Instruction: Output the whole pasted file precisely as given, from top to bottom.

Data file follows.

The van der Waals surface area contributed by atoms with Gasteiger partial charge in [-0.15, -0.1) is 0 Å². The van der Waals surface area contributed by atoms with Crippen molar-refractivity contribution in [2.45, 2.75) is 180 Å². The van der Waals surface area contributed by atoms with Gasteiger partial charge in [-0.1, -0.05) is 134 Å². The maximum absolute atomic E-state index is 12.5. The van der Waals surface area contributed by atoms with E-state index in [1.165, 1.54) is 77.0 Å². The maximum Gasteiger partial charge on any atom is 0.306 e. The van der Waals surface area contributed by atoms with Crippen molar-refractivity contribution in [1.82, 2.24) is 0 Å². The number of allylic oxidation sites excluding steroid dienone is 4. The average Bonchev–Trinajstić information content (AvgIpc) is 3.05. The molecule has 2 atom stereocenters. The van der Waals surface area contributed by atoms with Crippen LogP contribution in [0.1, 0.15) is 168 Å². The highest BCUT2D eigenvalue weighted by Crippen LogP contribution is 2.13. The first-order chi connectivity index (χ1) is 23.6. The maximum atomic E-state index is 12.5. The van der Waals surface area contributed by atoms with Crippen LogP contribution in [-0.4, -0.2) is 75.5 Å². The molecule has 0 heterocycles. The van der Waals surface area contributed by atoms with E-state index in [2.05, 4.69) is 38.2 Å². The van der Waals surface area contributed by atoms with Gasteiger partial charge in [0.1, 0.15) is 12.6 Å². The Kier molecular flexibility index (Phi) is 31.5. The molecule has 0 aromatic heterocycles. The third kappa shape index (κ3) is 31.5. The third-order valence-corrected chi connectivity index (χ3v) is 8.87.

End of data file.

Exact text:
The van der Waals surface area contributed by atoms with Gasteiger partial charge in [-0.15, -0.1) is 0 Å². The van der Waals surface area contributed by atoms with Crippen molar-refractivity contribution in [2.45, 2.75) is 180 Å². The van der Waals surface area contributed by atoms with Gasteiger partial charge in [-0.1, -0.05) is 134 Å². The maximum absolute atomic E-state index is 12.5. The van der Waals surface area contributed by atoms with E-state index in [1.165, 1.54) is 77.0 Å². The maximum Gasteiger partial charge on any atom is 0.306 e. The van der Waals surface area contributed by atoms with Crippen molar-refractivity contribution in [1.82, 2.24) is 0 Å². The number of allylic oxidation sites excluding steroid dienone is 4. The average Bonchev–Trinajstić information content (AvgIpc) is 3.05. The molecule has 2 atom stereocenters. The van der Waals surface area contributed by atoms with Crippen LogP contribution in [0.1, 0.15) is 168 Å². The highest BCUT2D eigenvalue weighted by Crippen LogP contribution is 2.13. The first-order chi connectivity index (χ1) is 23.6. The maximum atomic E-state index is 12.5. The van der Waals surface area contributed by atoms with Crippen LogP contribution in [-0.4, -0.2) is 75.5 Å². The molecule has 0 heterocycles. The van der Waals surface area contributed by atoms with E-state index in [2.05, 4.69) is 38.2 Å². The van der Waals surface area contributed by atoms with Gasteiger partial charge in [0.1, 0.15) is 12.6 Å². The Kier molecular flexibility index (Phi) is 31.5. The molecule has 0 aromatic heterocycles. The third kappa shape index (κ3) is 31.5. The third-order valence-corrected chi connectivity index (χ3v) is 8.87.